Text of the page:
Moving livestock is a crucial part of agriculture, whether from a barn to a truck or between pastures. A certain amount of skill is involved to make sure that the animals get to where they need to be safely and economically.
This week, The Western Producer presents for your reading pleasure on page 46 a series of photos taken by freelance photographer Mike Sturk of a recent cattle drive in the foothills of western Alberta.
They are spectacular photos and show just how challenging it can be to keep livestock moving in the right direction.
But if you consider that to be a challenge, just think for a moment about what is going on in central British Columbia this summer.
In December 2018, 75,000 cubic metres of rock fell into the Fraser River in a remote part of the province, which wasn’t noticed until the following June.
This turned out to be a catastrophe for the province’s salmon population, many of which swim upriver every year to spawn in the far reaches of the Fraser but now can’t because of the landslide and the massive waterfall that it created.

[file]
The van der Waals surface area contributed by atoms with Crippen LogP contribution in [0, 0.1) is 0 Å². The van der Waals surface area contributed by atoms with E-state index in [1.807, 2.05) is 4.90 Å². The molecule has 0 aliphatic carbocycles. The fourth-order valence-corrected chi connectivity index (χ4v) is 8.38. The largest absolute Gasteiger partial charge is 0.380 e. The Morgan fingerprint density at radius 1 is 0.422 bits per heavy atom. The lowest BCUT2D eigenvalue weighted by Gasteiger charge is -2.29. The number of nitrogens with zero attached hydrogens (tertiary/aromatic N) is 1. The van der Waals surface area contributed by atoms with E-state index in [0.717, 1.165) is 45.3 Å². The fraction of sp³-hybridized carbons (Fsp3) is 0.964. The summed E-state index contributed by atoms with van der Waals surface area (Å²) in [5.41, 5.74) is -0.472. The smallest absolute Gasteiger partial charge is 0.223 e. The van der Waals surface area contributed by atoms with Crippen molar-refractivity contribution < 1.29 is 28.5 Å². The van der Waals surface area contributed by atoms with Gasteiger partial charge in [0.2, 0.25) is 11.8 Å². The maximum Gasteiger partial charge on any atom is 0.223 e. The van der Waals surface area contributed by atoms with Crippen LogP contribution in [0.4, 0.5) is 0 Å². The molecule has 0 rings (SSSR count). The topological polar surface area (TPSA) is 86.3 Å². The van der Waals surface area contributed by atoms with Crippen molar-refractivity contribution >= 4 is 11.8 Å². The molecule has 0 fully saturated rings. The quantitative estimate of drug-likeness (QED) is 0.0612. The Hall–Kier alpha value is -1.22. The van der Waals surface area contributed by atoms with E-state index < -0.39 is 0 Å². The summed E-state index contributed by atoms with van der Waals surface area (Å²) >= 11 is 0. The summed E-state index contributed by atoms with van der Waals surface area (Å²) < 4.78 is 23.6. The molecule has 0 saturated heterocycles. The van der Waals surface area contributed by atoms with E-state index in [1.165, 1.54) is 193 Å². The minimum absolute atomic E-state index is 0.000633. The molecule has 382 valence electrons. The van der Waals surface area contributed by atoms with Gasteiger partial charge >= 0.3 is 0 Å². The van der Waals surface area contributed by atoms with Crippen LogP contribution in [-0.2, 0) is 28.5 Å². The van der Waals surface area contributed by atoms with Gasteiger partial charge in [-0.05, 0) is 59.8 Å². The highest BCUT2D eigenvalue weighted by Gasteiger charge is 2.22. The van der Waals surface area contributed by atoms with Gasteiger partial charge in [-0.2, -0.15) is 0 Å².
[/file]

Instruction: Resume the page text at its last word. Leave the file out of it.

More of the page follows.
It’s estimated that only 275,000 salmon made the trip last year, drastically lower than the nearly five million that had been expected.
This is where the salmon movers enter the picture.
Unwilling to let this disaster happen unchallenged, wildlife officials have been taking extraordinary steps to keep the salmon moving.
Besides building a fish ladder, which in and of itself isn’t an unusual piece of technology, they have also been catching fish by the tank full and moving them by truck and even helicopter around the Big Bar landslide.
However, the initiative that has really captured the public’s imagination is what has been called the fish cannon.
In reality it’s a 160 metre pneumatic tube called the Whooshh Passage Portal, which is designed to move fish around the natural barrier more efficiently than loading them onto a truck.
The idea is that the salmon will use the fish ladder to get to the Whooshh, where they will then be rushed to their destination.
So the next time you’re grumbling about herding unco-operative cattle down the road or chasing pigs around the barn, just think how much worse it could be — standing up to your waist in icy mountain river water stuffing salmon into a fish cannon.